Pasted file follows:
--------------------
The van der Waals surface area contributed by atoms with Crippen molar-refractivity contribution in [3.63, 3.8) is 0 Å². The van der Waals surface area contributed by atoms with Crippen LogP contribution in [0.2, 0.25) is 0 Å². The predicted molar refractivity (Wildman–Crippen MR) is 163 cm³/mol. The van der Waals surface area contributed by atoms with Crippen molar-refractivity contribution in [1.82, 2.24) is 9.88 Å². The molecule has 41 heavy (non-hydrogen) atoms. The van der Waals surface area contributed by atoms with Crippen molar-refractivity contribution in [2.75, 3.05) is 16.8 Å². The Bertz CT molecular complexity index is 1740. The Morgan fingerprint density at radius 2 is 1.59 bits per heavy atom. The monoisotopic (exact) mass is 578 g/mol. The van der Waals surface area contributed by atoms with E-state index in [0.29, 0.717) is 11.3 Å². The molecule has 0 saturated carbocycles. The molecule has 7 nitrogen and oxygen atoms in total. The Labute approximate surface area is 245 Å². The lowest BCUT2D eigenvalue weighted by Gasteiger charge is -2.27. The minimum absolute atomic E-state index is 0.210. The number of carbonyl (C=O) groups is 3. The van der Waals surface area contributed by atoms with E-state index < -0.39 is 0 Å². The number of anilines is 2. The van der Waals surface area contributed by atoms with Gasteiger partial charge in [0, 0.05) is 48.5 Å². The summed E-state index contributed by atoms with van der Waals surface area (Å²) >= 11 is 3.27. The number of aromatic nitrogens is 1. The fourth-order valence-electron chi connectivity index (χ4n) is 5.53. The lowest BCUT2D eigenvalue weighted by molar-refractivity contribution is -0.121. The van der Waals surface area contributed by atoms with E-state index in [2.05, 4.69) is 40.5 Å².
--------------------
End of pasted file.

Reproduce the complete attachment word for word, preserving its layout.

The van der Waals surface area contributed by atoms with Crippen molar-refractivity contribution in [3.63, 3.8) is 0 Å². The van der Waals surface area contributed by atoms with Crippen LogP contribution in [0.2, 0.25) is 0 Å². The predicted molar refractivity (Wildman–Crippen MR) is 163 cm³/mol. The van der Waals surface area contributed by atoms with Crippen molar-refractivity contribution in [1.82, 2.24) is 9.88 Å². The molecule has 41 heavy (non-hydrogen) atoms. The van der Waals surface area contributed by atoms with Crippen molar-refractivity contribution in [2.75, 3.05) is 16.8 Å². The Bertz CT molecular complexity index is 1740. The Morgan fingerprint density at radius 2 is 1.59 bits per heavy atom. The monoisotopic (exact) mass is 578 g/mol. The van der Waals surface area contributed by atoms with E-state index in [0.29, 0.717) is 11.3 Å². The molecule has 0 saturated carbocycles. The molecule has 7 nitrogen and oxygen atoms in total. The Labute approximate surface area is 245 Å². The lowest BCUT2D eigenvalue weighted by Gasteiger charge is -2.27. The minimum absolute atomic E-state index is 0.210. The number of carbonyl (C=O) groups is 3. The van der Waals surface area contributed by atoms with E-state index < -0.39 is 0 Å². The number of anilines is 2. The van der Waals surface area contributed by atoms with Gasteiger partial charge in [0, 0.05) is 48.5 Å². The summed E-state index contributed by atoms with van der Waals surface area (Å²) >= 11 is 3.27. The number of aromatic nitrogens is 1. The fourth-order valence-electron chi connectivity index (χ4n) is 5.53. The lowest BCUT2D eigenvalue weighted by molar-refractivity contribution is -0.121. The van der Waals surface area contributed by atoms with E-state index in [2.05, 4.69) is 40.5 Å².